Superlatives from first six NASCAR races of 2015. April 04, 2015, Zack Albert.
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The chock-full NASCAR Sprint Cup season doesn't provide many breaks among its broad schedule of 36 races. So when a rare idle weekend looms on the calendar, it's time for a well-deserved breather and a recharge before the engines re-fire. FULL SERIES COVERAGE.
MVP: Kevin Harvick. As the only driver with multiple victories (Las Vegas, Phoenix) this season, the Stewart-Haas Racing No. 4 bunch has shown zero let-up from its championship march in 2014, the first year of the new Chase for the NASCAR Sprint Cup playoff format. It's a safe bet to pencil Harvick into this year's final round, but keep the pen handy.
Biggest upswing: Martin Truex Jr. The first-year pairing of Truex and the Furniture Row Racing No.
78 team yielded just five top-10 finishes in 36 races in 2014. So far this year, Truex has already surpassed that number as one of just three drivers (Harvick and Joey Logano being the others) to go 6-for-6 with top-10 results to start the season, an amazing turnaround from the scrappy single-car outfit from Denver. Honorable mentions: Paul Menard. Casey Mears. AJ Allmendinger. Biggest slump: With four finishes of 40th or worse to open the season, it's been a rough go for three-time series champion Tony Stewart. Placing 14th at Auto Club and 20th at Martinsville slightly helped to stem the slide, but Smoke remains mired in 32nd place in the standings.
Only Michael Annett ranks lower among drivers who have competed in all six races this year. Honorable mentions: Greg Biffle. Trevor Bayne. Ricky Stenhouse Jr. Best streak: Harvick's stunning string of eight consecutive top-two finishes drew to a close last weekend at Martinsville Speedway.
coming within breathing distance of Richard Petty's all-time record of 11 top-twos in a row. The No. 4 team's continued excellence may be the more remarkable of the two streaks, achieved during a time of far greater parity in the world of big-league stock-car racing. RELATED: Six things we learned in first six races. Biggest romp: Kevin Harvick at Phoenix. Seven of Harvick's 30 career wins in NASCAR's top division have come in the desert.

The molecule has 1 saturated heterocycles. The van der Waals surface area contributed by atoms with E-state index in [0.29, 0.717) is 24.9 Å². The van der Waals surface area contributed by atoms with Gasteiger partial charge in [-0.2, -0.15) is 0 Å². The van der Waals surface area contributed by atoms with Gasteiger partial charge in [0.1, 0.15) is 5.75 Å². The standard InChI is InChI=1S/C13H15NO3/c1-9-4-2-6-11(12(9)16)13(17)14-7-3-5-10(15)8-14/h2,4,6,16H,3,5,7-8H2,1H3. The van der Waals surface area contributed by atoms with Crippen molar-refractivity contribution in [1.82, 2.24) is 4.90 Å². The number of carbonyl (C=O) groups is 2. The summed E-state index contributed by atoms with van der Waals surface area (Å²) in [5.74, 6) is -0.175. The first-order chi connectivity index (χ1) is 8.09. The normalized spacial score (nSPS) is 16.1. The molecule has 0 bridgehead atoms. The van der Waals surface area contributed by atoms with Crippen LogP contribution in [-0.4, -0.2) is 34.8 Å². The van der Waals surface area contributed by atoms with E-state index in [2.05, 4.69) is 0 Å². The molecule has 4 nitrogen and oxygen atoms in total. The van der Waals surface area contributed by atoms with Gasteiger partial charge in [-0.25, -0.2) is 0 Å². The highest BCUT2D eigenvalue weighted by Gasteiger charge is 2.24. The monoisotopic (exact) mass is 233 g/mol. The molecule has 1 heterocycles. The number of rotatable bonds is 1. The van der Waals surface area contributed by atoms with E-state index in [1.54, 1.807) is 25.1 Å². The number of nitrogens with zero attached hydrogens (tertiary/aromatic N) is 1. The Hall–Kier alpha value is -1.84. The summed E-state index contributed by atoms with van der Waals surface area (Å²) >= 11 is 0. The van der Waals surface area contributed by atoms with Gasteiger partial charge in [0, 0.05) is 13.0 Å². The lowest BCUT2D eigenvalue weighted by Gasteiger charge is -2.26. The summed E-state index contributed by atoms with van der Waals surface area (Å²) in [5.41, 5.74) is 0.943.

Last month, Harvick claimed his fourth straight Phoenix International Raceway victory in convincing fashion, leading 224 of 312 laps. In his four-race Arizona monopoly, Harvick has led 782 of a possible 1,248 laps, a possible indicator of more success when the series returns to Phoenix for its annual Chase race in November. Biggest rules/technology story: NASCAR's snazzy new pit-road officiating system made its debut this season, but so far it hasn't garnered a large share of headlines. That's a good thing, meaning it's working as it should -- much like a steady referee making the right calls or a long snapper in football who always hits his target. Honorable mention: The 2015 rules package and the adjustable track bar.
Biggest rules/technology to come: The early reviews of trial runs for the 2016 rules package have been boffo, lending heft to the notion that NASCAR's Research & Development Center is onto something and that the right balance of aerodynamics, handling and horsepower isn't far away. Biggest scandal: The Goodyear-bleeding tactic that grew from garage rumblings to a full-blown Tire-gate. Richard Childress Racing 's No. 31 team and driver Ryan Newman were popped post-Martinsville for alleged alterations of their racing slicks, violating one of the Holy Trinity areas of technical no-nos: tires, engines and fuel.